“What was my father working on before he died?” They were in a private section of the spectators’ tent, divided by a red flap but still open on the side looking down the hill. Adrya glanced at Marrow. A ripple passed through him, each puppet shifting, straightening, listening. It was a reminder that behind all those bodies laid a single mind. She couldn’t imagine what it was like—living in four separate realities all at once. It would have likely driven her mad. The sheer coordination to make it all work seemed… impossible. A puppet turned, the one standing nearest to her chair. Its eyes peered out from a faceless helmet, meant to hide the corpse underneath. “What?” she said, growing annoyed with his silence. “I’M MERELY SURPRISED. THIS IS THE FIRST TIME YOU’VE ASKED ABOUT YOUR FATHER.” Marrow paused, thoughtful. “DON’T YOU WANT TO KNOW HOW HE DIED FIRST?” Adrya stared, taken aback the question. It didn’t hurt. But it was unexpected. “Crowley killed him,” she said. “I SUPPOSE.” On the matter, he had nothing else to say. “WHY THE SUDDEN INTEREST?” “Just answer the question.” “I’M AFRAID YOU’LL HAVE TO BE MORE SPECIFIC. DRIDAK WAS A BUSY MAN.” Adrya’s grip tightened, curling around her glass’ stem. She took a long sip, then a moment’s breath to settle her nerves. “I noticed it a few months before the Break,” she said, looking out onto the plains. “Something about him changed. He seemed… different.” “HOW SO?” “I’m still not completely sure. It was mostly the little things, like how his mind wandered more often than usual.” Thinking back on it now, the memories her father felt distant. Almost dreamlike, forgotten amid the rush of duty thrust upon her after his passing. “Working under Damien was always… rather difficult for him. Before the Tyrant King, our house never had to answer to anyone. Not even to Analea.” “AND YET HE ANSWERED TO THE DEVIL.” “A mutual alliance.” She waved his game away, not liking the taste of it. “I think it made him feel weak. To be at someone’s beck and call. The idea that the Black Knights could ruin us, it-“ “DROVE HIM MAD?” A bone-deep chuckle. “I’M WELL AWARE. I KNEW HIM BETTER THAN YOU MIGHT CARE TO BELIEVE. BETTER THAN YOU EVER DID.” Adrya prickled at that. “Then you should know where I’m going with this.” Marrow held up a hand. “PLEASE,” he said. “CONTINUE.” Adrya glared at him. “At some point,” she resumed. “It didn’t seem to bother him. At least, not like it did before, when he used to get angry. He spent more time with Tiberius, consulting with our mages in the library. He started paying closer attention to the scouting reports as if he was looking for something. I saw less and less of him. Lanius and Ophelia, too. Something was taking up his time.” “AND?” “And you were there to see what it was.” Marrow nodded, though he didn’t say anything. Adrya suffered his silence until- “DO YOU KNOW HOW THE OATHBLADES WERE CREATED?” She stared again. Wondering if she’d heard right. “How they were created?” “YES.” “What do you-“ “Ave, Dominus.” Adrya turned. A legionnaire had come through the room’s flap. “Pardon the intrusion,” she said. “House Plovdiv has arrived.” It took Adrya a moment. She was still caught in Marrow’s question. The legionnaire squirmed under her gaze and eventually she said, “Thank you. Have you Arsenos and Keraunos escort them in.” The legionnaire saluted and immediately departed from the room, leaving Adrya back to her thoughts and with no time to contemplate them. “We’ll discuss this later,” she said, and Marrow nodded. Do I know how the Oathblades were created? She began to wonder.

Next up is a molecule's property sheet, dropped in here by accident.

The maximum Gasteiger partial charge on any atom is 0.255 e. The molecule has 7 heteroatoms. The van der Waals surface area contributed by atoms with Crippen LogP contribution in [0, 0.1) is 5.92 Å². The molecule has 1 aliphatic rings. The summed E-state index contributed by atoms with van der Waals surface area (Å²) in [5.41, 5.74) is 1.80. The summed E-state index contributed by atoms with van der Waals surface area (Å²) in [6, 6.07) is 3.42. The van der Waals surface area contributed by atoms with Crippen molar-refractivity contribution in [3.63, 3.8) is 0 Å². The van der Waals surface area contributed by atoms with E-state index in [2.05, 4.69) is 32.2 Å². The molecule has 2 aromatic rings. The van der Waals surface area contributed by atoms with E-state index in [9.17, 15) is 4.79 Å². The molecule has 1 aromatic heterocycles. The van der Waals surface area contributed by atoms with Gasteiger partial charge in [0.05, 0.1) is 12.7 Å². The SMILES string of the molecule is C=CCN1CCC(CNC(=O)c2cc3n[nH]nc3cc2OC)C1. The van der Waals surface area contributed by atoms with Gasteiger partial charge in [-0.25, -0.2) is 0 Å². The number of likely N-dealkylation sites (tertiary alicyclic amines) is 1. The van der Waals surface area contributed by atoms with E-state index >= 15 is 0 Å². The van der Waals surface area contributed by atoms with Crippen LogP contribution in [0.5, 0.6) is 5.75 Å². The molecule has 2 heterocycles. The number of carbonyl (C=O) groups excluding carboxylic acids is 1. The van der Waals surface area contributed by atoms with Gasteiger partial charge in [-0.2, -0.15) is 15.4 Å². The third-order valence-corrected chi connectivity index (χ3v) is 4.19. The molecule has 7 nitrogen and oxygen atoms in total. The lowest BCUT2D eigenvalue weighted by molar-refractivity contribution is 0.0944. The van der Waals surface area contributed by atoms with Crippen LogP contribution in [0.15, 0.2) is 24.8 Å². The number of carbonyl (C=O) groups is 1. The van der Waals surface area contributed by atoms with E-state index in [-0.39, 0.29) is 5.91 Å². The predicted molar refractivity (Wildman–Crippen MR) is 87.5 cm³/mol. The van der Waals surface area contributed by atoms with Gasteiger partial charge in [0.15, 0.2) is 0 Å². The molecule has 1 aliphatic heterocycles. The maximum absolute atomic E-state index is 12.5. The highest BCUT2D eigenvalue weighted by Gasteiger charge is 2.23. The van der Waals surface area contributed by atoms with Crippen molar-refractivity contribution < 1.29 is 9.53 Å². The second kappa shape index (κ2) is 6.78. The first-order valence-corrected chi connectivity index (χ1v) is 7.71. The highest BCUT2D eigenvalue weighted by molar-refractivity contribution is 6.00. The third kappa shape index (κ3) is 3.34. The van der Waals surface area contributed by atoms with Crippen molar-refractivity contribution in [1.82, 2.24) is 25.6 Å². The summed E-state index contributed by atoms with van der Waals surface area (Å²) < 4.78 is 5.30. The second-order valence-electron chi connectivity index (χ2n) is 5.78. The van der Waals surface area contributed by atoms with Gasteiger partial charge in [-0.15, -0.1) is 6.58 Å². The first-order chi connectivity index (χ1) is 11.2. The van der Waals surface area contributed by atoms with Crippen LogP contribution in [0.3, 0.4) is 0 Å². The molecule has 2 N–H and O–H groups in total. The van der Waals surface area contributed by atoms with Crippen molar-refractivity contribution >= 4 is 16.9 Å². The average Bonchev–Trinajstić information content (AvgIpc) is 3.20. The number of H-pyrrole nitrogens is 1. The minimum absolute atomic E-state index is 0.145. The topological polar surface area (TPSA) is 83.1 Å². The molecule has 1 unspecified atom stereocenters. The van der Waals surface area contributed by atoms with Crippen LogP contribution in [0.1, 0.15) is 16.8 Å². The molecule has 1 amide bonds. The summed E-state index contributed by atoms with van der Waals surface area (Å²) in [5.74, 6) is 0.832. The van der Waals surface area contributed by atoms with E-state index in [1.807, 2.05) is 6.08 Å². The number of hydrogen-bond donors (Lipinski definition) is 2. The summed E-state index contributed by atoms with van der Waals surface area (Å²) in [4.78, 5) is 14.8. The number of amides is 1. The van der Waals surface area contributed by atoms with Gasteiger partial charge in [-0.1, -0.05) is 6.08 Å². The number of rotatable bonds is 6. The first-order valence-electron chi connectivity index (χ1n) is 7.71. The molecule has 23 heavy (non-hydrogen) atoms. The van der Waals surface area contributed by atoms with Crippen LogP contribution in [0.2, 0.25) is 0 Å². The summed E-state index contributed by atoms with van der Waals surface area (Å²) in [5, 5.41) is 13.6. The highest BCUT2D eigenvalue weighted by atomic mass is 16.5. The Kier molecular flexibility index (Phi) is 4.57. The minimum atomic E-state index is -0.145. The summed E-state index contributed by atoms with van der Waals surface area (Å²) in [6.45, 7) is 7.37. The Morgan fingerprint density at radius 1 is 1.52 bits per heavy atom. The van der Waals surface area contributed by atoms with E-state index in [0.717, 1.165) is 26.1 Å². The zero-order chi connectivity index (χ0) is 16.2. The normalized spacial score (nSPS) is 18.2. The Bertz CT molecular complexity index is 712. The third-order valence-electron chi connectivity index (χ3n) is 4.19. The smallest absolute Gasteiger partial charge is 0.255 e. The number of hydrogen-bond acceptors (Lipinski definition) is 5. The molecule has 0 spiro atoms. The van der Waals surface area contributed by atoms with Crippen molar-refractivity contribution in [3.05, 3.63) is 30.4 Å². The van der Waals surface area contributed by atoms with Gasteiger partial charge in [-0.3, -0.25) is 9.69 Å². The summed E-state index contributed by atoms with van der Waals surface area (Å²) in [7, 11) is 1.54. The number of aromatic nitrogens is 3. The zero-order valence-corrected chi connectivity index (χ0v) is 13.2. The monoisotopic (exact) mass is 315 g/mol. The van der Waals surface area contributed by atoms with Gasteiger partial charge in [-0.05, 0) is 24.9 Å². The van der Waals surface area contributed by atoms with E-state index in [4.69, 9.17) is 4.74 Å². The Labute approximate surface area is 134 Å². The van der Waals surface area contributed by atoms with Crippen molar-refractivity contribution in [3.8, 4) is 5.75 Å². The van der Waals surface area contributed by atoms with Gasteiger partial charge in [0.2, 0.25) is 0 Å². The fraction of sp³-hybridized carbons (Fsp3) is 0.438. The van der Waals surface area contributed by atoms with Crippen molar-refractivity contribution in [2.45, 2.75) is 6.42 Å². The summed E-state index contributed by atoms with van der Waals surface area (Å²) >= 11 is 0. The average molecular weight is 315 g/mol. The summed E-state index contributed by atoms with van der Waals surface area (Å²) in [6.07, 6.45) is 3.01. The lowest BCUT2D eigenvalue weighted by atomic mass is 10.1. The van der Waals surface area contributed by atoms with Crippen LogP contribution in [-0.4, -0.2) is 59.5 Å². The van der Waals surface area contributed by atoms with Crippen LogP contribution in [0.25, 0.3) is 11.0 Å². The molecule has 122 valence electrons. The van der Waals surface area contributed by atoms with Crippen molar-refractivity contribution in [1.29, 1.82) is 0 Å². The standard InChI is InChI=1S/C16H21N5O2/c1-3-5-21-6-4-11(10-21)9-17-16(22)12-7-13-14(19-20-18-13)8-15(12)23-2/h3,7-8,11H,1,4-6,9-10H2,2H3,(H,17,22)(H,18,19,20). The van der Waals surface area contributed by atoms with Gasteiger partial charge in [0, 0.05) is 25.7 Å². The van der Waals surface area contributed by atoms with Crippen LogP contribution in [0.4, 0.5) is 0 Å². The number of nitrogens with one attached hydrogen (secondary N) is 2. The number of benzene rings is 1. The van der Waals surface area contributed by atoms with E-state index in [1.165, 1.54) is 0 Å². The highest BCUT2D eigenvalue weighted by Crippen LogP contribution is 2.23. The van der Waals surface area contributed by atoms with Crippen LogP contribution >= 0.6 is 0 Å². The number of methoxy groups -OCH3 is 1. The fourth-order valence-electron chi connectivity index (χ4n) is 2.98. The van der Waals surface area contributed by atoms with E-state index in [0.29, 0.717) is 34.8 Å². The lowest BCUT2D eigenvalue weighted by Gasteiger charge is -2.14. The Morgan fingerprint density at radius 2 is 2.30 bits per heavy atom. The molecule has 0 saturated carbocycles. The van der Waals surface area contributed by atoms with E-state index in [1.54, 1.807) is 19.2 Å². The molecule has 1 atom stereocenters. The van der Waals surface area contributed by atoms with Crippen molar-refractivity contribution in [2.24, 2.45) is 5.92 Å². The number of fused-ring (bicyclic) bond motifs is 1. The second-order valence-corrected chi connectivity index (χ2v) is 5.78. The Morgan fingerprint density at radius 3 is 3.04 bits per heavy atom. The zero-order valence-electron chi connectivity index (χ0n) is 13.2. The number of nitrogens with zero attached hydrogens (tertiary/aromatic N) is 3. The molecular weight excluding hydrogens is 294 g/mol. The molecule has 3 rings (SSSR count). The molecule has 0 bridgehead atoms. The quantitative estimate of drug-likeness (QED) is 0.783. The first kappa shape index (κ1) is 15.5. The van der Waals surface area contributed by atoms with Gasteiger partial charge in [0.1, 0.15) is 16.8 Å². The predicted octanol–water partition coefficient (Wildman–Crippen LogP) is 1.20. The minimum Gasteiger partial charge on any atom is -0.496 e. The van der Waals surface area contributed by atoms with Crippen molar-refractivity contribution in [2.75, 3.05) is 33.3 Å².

15. And I’m over here writing my posts in 4+ hours. Whack.